Learn Chess

Key to Success – Choose Openings that Fit Your Style

Today we’ll focus on playing openings that fit your style. If you’re a pretty new player, you might not be completely sure of what your style is quite yet, so here’s the most important piece of advice. More 🡢

Scotch Opening: Blumenfeld Variation

I know this opening extremely well. I’ve worked out many of the details using the chess computer, and I know many of the variations about 20 moves deep. More 🡢

What would you like to see in SparkChess multiplayer next?

SparkChess 7 has been rock solid for the past year, with an uptime of 99.98% and almost all feedback from you is positive. Still, we’re constantly looking for ways to improve the game and the way you play with it. We’re now looking at some changes and additions and we’d like your feedback. More 🡢

Psychology in the Choice of an Opening Repertoire

In chess it’s important to make sure you’re comfortable with the positions that arise from the choices you make early in the game. One position may even be objectively better. But as long as they’re both playable, if the first position doesn’t fit your style, the other one is your best choice. We all play some positions better than others. It happened to me a couple years ago, and here’s why. More 🡢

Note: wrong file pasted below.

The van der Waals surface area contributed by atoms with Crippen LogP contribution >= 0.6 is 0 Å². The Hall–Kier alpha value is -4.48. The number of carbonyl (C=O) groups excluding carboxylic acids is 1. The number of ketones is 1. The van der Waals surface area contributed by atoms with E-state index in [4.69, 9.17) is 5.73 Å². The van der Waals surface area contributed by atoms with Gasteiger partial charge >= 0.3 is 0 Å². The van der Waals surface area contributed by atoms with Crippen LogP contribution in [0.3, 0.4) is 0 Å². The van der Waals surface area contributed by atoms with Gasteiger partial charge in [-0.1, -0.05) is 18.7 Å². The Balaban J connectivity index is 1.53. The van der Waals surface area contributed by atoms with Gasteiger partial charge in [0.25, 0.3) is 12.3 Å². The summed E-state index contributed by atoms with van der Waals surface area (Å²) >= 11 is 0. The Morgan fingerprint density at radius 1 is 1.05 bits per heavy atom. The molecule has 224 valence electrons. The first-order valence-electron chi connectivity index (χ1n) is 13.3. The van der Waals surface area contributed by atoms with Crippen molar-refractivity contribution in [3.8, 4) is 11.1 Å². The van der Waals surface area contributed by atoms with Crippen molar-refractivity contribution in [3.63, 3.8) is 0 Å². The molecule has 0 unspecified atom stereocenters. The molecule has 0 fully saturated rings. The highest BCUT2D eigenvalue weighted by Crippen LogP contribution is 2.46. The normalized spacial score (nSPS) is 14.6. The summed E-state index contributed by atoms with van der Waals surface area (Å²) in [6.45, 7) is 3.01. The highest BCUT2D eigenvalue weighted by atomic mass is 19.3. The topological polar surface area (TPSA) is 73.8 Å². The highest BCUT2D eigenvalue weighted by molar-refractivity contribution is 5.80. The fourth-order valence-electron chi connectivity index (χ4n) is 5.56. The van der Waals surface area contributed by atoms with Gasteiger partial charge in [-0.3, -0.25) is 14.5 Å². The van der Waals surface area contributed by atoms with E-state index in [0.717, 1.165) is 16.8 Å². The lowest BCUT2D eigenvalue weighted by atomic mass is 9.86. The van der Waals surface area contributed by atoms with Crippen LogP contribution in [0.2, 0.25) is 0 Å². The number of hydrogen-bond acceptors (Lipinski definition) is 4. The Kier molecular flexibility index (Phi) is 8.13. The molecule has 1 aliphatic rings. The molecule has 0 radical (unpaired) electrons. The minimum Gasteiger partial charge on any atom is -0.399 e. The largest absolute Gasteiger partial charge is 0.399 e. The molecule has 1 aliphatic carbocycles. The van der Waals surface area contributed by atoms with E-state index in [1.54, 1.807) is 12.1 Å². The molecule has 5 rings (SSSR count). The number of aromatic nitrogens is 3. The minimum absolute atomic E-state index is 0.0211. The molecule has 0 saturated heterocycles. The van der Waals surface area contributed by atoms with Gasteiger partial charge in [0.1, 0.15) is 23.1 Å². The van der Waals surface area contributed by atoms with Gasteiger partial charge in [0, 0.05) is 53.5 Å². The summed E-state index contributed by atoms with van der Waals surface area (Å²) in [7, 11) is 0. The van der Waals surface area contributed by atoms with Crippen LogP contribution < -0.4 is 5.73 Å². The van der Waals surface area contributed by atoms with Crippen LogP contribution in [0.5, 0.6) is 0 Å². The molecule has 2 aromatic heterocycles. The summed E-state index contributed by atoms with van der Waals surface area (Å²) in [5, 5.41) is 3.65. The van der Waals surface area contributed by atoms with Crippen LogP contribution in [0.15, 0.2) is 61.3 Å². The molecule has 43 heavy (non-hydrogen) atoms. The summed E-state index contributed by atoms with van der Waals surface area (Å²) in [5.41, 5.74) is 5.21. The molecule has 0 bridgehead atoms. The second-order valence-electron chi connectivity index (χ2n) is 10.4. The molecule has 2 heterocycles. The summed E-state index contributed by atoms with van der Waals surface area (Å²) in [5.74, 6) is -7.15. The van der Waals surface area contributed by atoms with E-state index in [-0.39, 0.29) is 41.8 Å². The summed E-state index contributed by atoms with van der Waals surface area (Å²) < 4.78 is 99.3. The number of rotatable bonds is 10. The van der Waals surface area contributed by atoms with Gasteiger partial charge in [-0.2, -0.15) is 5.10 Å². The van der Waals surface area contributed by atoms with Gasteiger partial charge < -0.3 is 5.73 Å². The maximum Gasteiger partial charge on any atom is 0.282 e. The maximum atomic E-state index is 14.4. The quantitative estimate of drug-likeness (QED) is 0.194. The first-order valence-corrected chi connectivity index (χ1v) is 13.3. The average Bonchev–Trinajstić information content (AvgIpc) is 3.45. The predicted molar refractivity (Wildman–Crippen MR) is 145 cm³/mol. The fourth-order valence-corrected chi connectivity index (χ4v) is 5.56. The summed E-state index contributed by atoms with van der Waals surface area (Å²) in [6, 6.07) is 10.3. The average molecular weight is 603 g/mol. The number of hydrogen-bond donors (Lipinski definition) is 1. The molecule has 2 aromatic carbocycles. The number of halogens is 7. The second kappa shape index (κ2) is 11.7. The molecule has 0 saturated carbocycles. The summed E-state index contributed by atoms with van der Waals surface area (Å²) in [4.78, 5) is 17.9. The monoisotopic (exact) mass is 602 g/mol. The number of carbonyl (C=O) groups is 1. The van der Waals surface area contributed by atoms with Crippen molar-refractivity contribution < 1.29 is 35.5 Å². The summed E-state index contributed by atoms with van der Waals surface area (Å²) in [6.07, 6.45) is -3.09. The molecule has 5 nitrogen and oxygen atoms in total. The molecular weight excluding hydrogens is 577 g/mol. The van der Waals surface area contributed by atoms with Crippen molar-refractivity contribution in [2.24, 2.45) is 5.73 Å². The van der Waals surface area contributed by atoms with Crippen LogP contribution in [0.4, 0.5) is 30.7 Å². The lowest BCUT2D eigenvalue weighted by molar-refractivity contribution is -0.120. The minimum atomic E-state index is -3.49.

Chess is fun!

Chess doesn’t have to be boring. Long, slow games are not a requirement. A chess computer AI doesn’t have to be a cold, merciless terminator. Playing chess online in multiplayer doesn’t have to be complicated or subject to bullying. Yes, you can actually have fun with chess. We assembled a video of what SparkChess can do. More 🡢

Dark Square Domination

Dark Square Domination

Either consciously or unconsciously, chess players continuously assess the importance of time, space, and force. The relative importance of each of the elements shifts frequently throughout the contest, and it’s vital to factor this into our analysis. In this opening, White trades off the permanent weakening of his pawn structure for long term pressure against the dark squares. This theme of weak dark squares consistently presents itself throughout the contest. It colors every single variation and it is the dominant theme in this game. A large number of grandmaster games involve dominating squares of one color. In chess terminology, this is called “working a color complex” and you’ll often see grandmasters orchestrate numerous maneuvers through a color complex on their journey to victory. More 🡢